Due to statistical fluctuations, there is some uncertainty in the value of the test statistic (which we label “Λ” in the figure below).  Under some mild assumptions, it has a Gaussian (bell-shaped) probability distribution - but with a different average value depending on whether the 3.55 keV line is from dark matter or plasma. The figure below illustrates how our test statistic Λ works for a hypothetical 5 sigma detection of the 3.55 keV line in Coma. 

This figure shows the probability distributions for our test statistic Λ in a scenario where the 3.55 keV line is seen at 5 sigma in the Coma Cluster. (This level of significance should be achievable in the near future with some additional observation time, but our method can be applied now to data that already exists; the peaks will just be closer together than shown above.) The blue curve is the distribution for Λ if the excess originates from the normal matter of the intracluster medium - in this case, the most likely values of Λ are near zero. If the excess is dark matter, Λ should follow the red curve, where the most likely values are around 2.3.

The value of Λ calculated from data can then tell us which scenario is more likely: if it comes out near zero, it is more likely to be ordinary matter, but if it comes out near 2.3 it is more likely to be dark matter. The width of these peaks (labelled 󝜎) is a property of the Coma Cluster itself, but the separation between the peaks depends on how strong the signal is. A larger signal moves the peaks apart, making it easier to tell the difference between dark matter and ordinary matter.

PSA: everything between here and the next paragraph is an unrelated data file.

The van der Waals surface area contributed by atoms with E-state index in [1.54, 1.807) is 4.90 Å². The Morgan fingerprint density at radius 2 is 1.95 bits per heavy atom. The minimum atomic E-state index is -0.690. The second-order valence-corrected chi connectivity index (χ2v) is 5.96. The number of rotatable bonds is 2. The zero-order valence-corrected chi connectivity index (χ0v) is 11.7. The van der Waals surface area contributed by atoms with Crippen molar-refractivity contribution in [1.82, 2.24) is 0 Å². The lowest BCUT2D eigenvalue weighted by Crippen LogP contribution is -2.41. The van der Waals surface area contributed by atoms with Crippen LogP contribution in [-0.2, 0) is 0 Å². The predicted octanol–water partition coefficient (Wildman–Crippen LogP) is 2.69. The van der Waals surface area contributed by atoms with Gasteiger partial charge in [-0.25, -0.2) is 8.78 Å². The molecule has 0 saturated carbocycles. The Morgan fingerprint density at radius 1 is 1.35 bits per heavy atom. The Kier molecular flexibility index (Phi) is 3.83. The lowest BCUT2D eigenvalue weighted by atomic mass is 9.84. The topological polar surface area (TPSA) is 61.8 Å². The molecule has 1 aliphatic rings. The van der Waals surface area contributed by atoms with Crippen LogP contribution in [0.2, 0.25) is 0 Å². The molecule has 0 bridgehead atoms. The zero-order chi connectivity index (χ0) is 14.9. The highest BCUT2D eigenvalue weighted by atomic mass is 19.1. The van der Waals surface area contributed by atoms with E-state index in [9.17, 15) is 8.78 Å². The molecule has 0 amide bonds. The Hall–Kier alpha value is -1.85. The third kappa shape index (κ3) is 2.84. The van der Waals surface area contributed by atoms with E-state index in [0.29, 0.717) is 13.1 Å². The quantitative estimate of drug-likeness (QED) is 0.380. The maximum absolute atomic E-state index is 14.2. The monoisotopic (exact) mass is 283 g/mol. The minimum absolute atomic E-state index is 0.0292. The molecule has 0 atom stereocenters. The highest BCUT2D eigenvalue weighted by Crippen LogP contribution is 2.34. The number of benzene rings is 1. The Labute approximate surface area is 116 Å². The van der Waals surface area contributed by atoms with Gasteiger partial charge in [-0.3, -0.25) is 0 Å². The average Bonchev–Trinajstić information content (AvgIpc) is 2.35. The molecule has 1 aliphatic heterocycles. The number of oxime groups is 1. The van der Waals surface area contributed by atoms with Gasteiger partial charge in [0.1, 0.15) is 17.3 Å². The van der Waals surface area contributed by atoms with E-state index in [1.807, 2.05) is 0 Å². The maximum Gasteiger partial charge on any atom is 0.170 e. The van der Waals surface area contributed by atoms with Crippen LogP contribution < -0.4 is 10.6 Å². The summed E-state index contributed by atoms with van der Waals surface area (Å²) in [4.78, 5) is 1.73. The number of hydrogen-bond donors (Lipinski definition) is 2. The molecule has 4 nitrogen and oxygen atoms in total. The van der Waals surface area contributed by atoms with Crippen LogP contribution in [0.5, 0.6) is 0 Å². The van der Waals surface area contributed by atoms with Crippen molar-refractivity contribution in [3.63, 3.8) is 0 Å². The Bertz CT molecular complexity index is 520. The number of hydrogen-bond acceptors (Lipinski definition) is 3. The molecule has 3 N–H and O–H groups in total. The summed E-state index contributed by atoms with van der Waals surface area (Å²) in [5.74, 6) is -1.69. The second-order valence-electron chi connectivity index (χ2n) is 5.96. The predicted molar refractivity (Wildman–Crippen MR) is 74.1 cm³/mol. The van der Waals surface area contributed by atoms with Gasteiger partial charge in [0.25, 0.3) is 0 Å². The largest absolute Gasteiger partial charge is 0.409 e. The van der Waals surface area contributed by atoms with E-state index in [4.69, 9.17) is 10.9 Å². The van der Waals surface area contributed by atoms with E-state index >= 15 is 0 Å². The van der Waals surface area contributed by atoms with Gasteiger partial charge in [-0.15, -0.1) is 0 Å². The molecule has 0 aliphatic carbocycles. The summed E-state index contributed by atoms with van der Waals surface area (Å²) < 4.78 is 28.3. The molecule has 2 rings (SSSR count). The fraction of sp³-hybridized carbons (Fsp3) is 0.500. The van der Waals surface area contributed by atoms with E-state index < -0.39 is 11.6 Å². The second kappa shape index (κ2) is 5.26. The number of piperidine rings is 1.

Since we are not experts in the intricacies of X-ray telescope data analysis, we do not check to see if the existing data from the Coma Cluster favors dark matter or an intracluster medium emission line.  Nevertheless, even without a detailed analysis, we can say how powerful our test statistic will be. It turns out that the strength of our test - how far apart the bell curves are in the figure above - depends only on two things: how strong the signal is, and how separated the dark matter is from the intracluster medium in the merging cluster.  This degree of separation is something we can calculate easily, without a detailed analysis, and for the Coma Cluster we find that the two peaks in the distribution of Λ are separated by N*0.68 sigma. N is the size of the signal, measured in sigma, and 0.68 is a number that comes from the geometry of the dark matter and intracluster medium. Our above plot assumed a robust signal of N=5 sigma, so the peaks are separated by 3.4 sigma. A smaller excess, say N=3 sigma, would give rise to a separation of 2 sigma, which is still quite good: in that case, the value of Λ calculated from data could support or disfavor a dark matter explanation with a 95% confidence level.

Summary and Tantalizing Future Prospects

To summarize, we have constructed a robust procedure to check whether any tentative X-ray or gamma ray signal from a merging galaxy cluster has a dark matter origin.  All one needs is a gravitational lensing map of sufficient quality, and the angular resolution to distinguish the substructure of the merging cluster. 

In the figure below, we plot the angular resolution of various telescopes as a function of photon energy, and show that many X-ray and gamma-ray instruments have a resolution sharp enough to see sufficient detail in the Coma and Bullet Clusters.  With the advent of new, more powerful telescopes such as the gamma-ray observatory CTA, and the rapid discovery rate of merging events in nearby galaxy clusters, we hope our techniques will help to disentangle potential new dark matter signals from astrophysical backgrounds.

 


For further reading: In our paper, we also develop two additional procedures: one that can better test signals from possible dark matter annihilation channels, and the other to aid in extracting weak signals above background.